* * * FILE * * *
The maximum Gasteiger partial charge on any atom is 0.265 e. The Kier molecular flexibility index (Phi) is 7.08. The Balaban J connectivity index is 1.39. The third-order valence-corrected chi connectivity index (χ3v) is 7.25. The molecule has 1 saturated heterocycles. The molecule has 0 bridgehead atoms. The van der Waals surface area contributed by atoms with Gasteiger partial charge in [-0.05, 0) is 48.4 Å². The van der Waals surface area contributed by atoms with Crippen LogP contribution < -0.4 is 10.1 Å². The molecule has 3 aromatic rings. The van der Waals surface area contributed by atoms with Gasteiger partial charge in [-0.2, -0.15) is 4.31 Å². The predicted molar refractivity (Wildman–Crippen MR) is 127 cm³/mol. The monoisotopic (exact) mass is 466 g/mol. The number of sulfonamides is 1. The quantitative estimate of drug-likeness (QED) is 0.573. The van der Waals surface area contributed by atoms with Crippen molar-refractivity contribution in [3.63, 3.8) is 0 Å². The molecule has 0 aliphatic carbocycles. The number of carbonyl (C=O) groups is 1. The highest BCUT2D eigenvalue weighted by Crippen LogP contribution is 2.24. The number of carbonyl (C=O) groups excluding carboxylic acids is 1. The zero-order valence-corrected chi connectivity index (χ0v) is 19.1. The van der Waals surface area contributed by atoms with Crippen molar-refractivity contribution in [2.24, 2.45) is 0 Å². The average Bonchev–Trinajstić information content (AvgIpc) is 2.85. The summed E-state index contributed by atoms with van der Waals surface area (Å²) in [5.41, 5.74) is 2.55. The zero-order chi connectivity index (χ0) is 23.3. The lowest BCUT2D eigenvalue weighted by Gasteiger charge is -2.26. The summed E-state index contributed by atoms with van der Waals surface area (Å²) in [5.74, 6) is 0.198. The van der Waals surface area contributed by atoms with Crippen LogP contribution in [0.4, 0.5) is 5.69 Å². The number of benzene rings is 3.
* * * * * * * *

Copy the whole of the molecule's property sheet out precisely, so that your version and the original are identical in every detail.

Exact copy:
The maximum Gasteiger partial charge on any atom is 0.265 e. The Kier molecular flexibility index (Phi) is 7.08. The Balaban J connectivity index is 1.39. The third-order valence-corrected chi connectivity index (χ3v) is 7.25. The molecule has 1 saturated heterocycles. The molecule has 0 bridgehead atoms. The van der Waals surface area contributed by atoms with Gasteiger partial charge in [-0.05, 0) is 48.4 Å². The van der Waals surface area contributed by atoms with Crippen LogP contribution < -0.4 is 10.1 Å². The molecule has 3 aromatic rings. The van der Waals surface area contributed by atoms with Gasteiger partial charge in [-0.2, -0.15) is 4.31 Å². The predicted molar refractivity (Wildman–Crippen MR) is 127 cm³/mol. The monoisotopic (exact) mass is 466 g/mol. The number of sulfonamides is 1. The quantitative estimate of drug-likeness (QED) is 0.573. The van der Waals surface area contributed by atoms with Crippen molar-refractivity contribution in [3.63, 3.8) is 0 Å². The molecule has 0 aliphatic carbocycles. The number of carbonyl (C=O) groups is 1. The highest BCUT2D eigenvalue weighted by Crippen LogP contribution is 2.24. The number of carbonyl (C=O) groups excluding carboxylic acids is 1. The zero-order valence-corrected chi connectivity index (χ0v) is 19.1. The van der Waals surface area contributed by atoms with Crippen molar-refractivity contribution in [2.24, 2.45) is 0 Å². The average Bonchev–Trinajstić information content (AvgIpc) is 2.85. The summed E-state index contributed by atoms with van der Waals surface area (Å²) in [5.41, 5.74) is 2.55. The zero-order chi connectivity index (χ0) is 23.3. The lowest BCUT2D eigenvalue weighted by Gasteiger charge is -2.26. The summed E-state index contributed by atoms with van der Waals surface area (Å²) in [5.74, 6) is 0.198. The van der Waals surface area contributed by atoms with Crippen LogP contribution in [0.4, 0.5) is 5.69 Å². The number of benzene rings is 3.